In his new book, titled “The Dirty Side Of Glamour,” the photographer Tyler Shields unveils a subversion of conventional celebrity portraiture. The artist, known for his liberal use of blood and guns in his portraits of Lindsey Lohan, is showcasing new shots of celebrities in erotic and often perverse or unsettling positions.
Interestingly, he addresses the raw, shocking content with the polished, candy-coated palette and high resolution ... Read More
Eliezer Álvarez, owner of a small mannequin factory in Valencia, Venezuela, has created the kind of woman he believes the public desires—one with, as the New York Times reports, “a bulging bosom and cantilevered buttocks, a wasp waist and long legs, a fiberglass fantasy, Venezuelan style.”
With the introduction of his new mannequins, Álvarez witnessed an incredible surge in sales, and now, these horribly inaccurate portrayals of the ... Read More
BY BUST Magazine in Style File on Nov 07, 2013 |
Paris, FranceTell me about what you’re wearing. The sweater is vintage from Etsy—it was a gift. The collar’s from Zara, and it cost around $30. I got the necklace for $2 from a flea market, and the skirt’s from American Apparel, it was about $55. The tights were about $6, and the shoes are Valentino; they were a gift from my boyfriend. The tote is from Etsy, by an illustrator named Julia Pott.
How would you describe your ... Read More
The Abercrombie brand has been suffering lately, big time. In addition to being what the analyst Richard Jafffe calls “a stale brand” that is incapable of competing with trendier companies, the company, led by CEO Mike Jeffies, has been pretty sexist in their marketing strategies. Girls are taking note; no one wants to buy clothes from a company that sexualizes young girls and “hates fat chicks.”
And we ladies are voting ... Read More
Women come in all shapes and sizes. Plastic mannequins, on the other hand, rarely do. The average woman in the UK is a size 16, but most British stores only display size 10 mannequins. The British women’s and equalities minister Jo Swinson has long been combating the narrow focus on thinner, whiter, younger models of feminine beauty in fashion; she writes, “[the image] is reinforced from the catwalks right through to shop ... Read More
At 25, April Ashley was a sensation, gracing the pages of Vogue, appearing in Blockbuster hits, and partying with celebrities and socialites. Those who witnessed her rise to fame called it “fairytale-like.” She rubbed elbows and flirted with Elvis Presley. April Ashley is also a transsexual, and she is one of the first people ever to transition from male to female through reassignment surgery.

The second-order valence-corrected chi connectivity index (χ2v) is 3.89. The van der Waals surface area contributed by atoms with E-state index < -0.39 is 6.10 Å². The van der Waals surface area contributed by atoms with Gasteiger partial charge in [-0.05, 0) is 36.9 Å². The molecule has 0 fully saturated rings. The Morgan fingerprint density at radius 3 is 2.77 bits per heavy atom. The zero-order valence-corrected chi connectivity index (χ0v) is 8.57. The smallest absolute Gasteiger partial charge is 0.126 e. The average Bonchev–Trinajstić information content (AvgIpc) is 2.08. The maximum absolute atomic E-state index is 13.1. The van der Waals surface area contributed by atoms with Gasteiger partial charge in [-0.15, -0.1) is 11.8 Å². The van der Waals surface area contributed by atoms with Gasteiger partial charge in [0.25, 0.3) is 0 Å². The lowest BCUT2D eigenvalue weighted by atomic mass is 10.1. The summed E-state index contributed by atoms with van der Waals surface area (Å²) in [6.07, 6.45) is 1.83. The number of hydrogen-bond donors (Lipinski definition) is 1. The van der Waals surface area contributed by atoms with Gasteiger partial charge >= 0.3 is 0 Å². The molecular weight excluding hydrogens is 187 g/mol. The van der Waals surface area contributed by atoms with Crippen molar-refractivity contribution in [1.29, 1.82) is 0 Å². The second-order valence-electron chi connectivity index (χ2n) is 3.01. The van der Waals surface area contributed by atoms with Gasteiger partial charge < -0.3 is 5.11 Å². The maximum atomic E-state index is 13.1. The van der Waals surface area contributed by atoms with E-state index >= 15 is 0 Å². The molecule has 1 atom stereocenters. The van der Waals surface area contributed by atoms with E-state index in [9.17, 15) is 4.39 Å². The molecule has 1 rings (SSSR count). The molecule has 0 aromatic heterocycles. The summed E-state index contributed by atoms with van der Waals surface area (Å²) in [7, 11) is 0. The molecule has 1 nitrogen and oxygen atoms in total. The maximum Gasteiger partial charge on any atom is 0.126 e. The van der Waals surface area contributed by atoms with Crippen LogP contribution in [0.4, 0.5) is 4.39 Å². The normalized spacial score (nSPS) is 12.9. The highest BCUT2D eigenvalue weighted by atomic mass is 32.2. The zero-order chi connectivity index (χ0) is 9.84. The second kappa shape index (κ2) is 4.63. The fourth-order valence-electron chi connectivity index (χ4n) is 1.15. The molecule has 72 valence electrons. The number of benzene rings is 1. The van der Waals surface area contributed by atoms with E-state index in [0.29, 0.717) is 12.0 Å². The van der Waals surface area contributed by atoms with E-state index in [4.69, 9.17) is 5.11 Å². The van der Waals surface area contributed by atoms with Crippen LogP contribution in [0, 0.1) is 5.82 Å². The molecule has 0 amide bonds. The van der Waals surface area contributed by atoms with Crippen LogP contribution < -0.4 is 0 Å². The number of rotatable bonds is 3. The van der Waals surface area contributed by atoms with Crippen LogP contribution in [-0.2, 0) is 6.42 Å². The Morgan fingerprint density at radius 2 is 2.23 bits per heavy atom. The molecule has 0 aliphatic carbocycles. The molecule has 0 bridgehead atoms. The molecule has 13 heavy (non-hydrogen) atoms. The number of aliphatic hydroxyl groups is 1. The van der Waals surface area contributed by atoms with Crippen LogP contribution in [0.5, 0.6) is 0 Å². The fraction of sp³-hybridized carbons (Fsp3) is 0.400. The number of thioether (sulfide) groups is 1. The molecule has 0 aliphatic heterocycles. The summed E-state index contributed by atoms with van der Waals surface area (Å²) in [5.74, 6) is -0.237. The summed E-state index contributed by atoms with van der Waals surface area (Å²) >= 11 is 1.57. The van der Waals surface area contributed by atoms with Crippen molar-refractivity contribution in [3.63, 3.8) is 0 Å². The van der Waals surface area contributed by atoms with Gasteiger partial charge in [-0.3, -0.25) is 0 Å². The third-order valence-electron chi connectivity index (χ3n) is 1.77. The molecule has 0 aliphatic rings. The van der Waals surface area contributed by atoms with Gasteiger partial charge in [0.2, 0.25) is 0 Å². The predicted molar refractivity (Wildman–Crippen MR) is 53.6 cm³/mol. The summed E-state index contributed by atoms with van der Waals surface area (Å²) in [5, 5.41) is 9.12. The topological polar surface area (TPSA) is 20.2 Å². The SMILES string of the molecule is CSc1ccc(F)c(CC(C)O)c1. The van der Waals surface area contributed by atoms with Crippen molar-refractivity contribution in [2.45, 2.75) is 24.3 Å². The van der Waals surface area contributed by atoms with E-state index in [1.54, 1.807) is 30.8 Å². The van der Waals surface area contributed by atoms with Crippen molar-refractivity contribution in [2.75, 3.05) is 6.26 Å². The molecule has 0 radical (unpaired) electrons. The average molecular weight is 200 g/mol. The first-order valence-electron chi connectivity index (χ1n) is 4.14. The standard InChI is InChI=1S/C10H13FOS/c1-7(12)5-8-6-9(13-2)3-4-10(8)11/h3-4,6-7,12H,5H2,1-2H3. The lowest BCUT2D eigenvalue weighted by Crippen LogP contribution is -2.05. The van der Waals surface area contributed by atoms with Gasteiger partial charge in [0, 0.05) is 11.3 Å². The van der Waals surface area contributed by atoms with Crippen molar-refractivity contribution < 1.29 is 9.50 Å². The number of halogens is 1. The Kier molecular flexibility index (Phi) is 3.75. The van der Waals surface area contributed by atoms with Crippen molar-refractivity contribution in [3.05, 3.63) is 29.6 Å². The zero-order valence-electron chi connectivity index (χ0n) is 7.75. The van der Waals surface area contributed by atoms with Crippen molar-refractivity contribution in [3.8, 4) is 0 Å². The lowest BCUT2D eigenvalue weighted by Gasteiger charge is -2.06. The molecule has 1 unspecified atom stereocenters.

Sadly, the glamour of her life and career was ... Read More
Elliot Sailors had a successful career as a female model with Ford agency until she hit thirty. Facing a dramatic decrease in job offers, many models are forced to shift gears as they age. But instead of turning to behind the scenes fashion work or hosting shows like America’s Next Top Model, Sailors pursued a career as a male model.
To make herself appear more conventionally masculine, she binds her chest, cuts her hair, and highlights ... Read More
World War II America saw some pretty major shifts for women. The slogan “the more WOMEN at work, the sooner we win” inspired women to enter the work force as real-life Rosies and Riveters. With men off at war, women were able to fill various professions previously reserved for men, like doctors and engineers. Lady gardeners canned food to store up on from “victory gardens.” Women even joined the US military, and occupied a heroic ... Read More
BY Katie Fustich in Style File on Oct 28, 2013 |
Forget pink everything--The Alloro Collection wants women to feel impossibly stylish, regardless of their experiences with cancer. According to their concept:
The Alloro Collection offers elegant clothes and accessories in rich colors and beautiful fabrics specifically designed for women who have experienced breast cancer. The designs address the changes in contour, comfort and appearance of a woman’s body — without sacrificing style.
What many people ... Read More
BY Katie Fustich in Artsy on Oct 25, 2013 |
Yesterday, at the age of 76, Massachusetts-born photographer Deborah Turbeville passed away after an eight-month struggle with lung cancer. She was listening to Rachmaninoff on her iPod.
Though she was known as a "fashion photographer" she considered herself anything but. “The photographs were for fashion," she once told The Independent. "But at the same time they had an ulterior motive, something more to do with the world in ... Read More